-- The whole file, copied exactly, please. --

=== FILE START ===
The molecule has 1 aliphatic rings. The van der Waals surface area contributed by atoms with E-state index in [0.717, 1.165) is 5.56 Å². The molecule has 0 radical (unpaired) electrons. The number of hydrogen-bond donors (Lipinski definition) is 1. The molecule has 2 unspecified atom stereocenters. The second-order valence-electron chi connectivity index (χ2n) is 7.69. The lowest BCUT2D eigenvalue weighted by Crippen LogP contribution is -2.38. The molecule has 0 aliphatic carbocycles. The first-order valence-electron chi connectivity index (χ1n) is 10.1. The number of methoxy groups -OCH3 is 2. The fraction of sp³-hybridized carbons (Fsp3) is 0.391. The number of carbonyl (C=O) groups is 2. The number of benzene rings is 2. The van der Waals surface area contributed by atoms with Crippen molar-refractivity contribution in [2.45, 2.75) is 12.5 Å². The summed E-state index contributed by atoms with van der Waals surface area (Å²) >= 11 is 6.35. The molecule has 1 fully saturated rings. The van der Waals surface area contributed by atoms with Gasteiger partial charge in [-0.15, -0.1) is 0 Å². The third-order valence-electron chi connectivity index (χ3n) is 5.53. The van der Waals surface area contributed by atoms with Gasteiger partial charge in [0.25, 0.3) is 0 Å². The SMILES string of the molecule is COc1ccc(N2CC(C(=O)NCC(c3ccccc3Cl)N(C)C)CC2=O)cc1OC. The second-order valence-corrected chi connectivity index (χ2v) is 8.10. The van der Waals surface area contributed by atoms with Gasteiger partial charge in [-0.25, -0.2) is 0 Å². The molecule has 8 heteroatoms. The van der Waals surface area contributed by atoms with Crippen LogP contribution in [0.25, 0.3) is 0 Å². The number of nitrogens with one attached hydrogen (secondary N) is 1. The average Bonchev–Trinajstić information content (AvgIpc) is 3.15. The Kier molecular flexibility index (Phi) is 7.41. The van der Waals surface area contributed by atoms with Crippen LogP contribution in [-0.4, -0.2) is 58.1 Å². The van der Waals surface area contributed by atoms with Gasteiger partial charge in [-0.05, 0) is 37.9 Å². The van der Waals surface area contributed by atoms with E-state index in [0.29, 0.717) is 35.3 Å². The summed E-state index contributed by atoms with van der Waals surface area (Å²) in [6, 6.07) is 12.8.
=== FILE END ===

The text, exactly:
The molecule has 1 aliphatic rings. The van der Waals surface area contributed by atoms with E-state index in [0.717, 1.165) is 5.56 Å². The molecule has 0 radical (unpaired) electrons. The number of hydrogen-bond donors (Lipinski definition) is 1. The molecule has 2 unspecified atom stereocenters. The second-order valence-electron chi connectivity index (χ2n) is 7.69. The lowest BCUT2D eigenvalue weighted by Crippen LogP contribution is -2.38. The molecule has 0 aliphatic carbocycles. The first-order valence-electron chi connectivity index (χ1n) is 10.1. The number of methoxy groups -OCH3 is 2. The fraction of sp³-hybridized carbons (Fsp3) is 0.391. The number of carbonyl (C=O) groups is 2. The number of benzene rings is 2. The van der Waals surface area contributed by atoms with Crippen molar-refractivity contribution in [2.45, 2.75) is 12.5 Å². The summed E-state index contributed by atoms with van der Waals surface area (Å²) >= 11 is 6.35. The molecule has 1 fully saturated rings. The van der Waals surface area contributed by atoms with Gasteiger partial charge in [-0.15, -0.1) is 0 Å². The third-order valence-electron chi connectivity index (χ3n) is 5.53. The van der Waals surface area contributed by atoms with Gasteiger partial charge in [0.25, 0.3) is 0 Å². The SMILES string of the molecule is COc1ccc(N2CC(C(=O)NCC(c3ccccc3Cl)N(C)C)CC2=O)cc1OC. The second-order valence-corrected chi connectivity index (χ2v) is 8.10. The van der Waals surface area contributed by atoms with Gasteiger partial charge in [-0.25, -0.2) is 0 Å². The molecule has 8 heteroatoms. The van der Waals surface area contributed by atoms with Crippen LogP contribution in [0.25, 0.3) is 0 Å². The number of nitrogens with one attached hydrogen (secondary N) is 1. The average Bonchev–Trinajstić information content (AvgIpc) is 3.15. The Kier molecular flexibility index (Phi) is 7.41. The van der Waals surface area contributed by atoms with Crippen LogP contribution in [-0.4, -0.2) is 58.1 Å². The van der Waals surface area contributed by atoms with Gasteiger partial charge in [-0.05, 0) is 37.9 Å². The van der Waals surface area contributed by atoms with E-state index in [0.29, 0.717) is 35.3 Å². The summed E-state index contributed by atoms with van der Waals surface area (Å²) in [6, 6.07) is 12.8.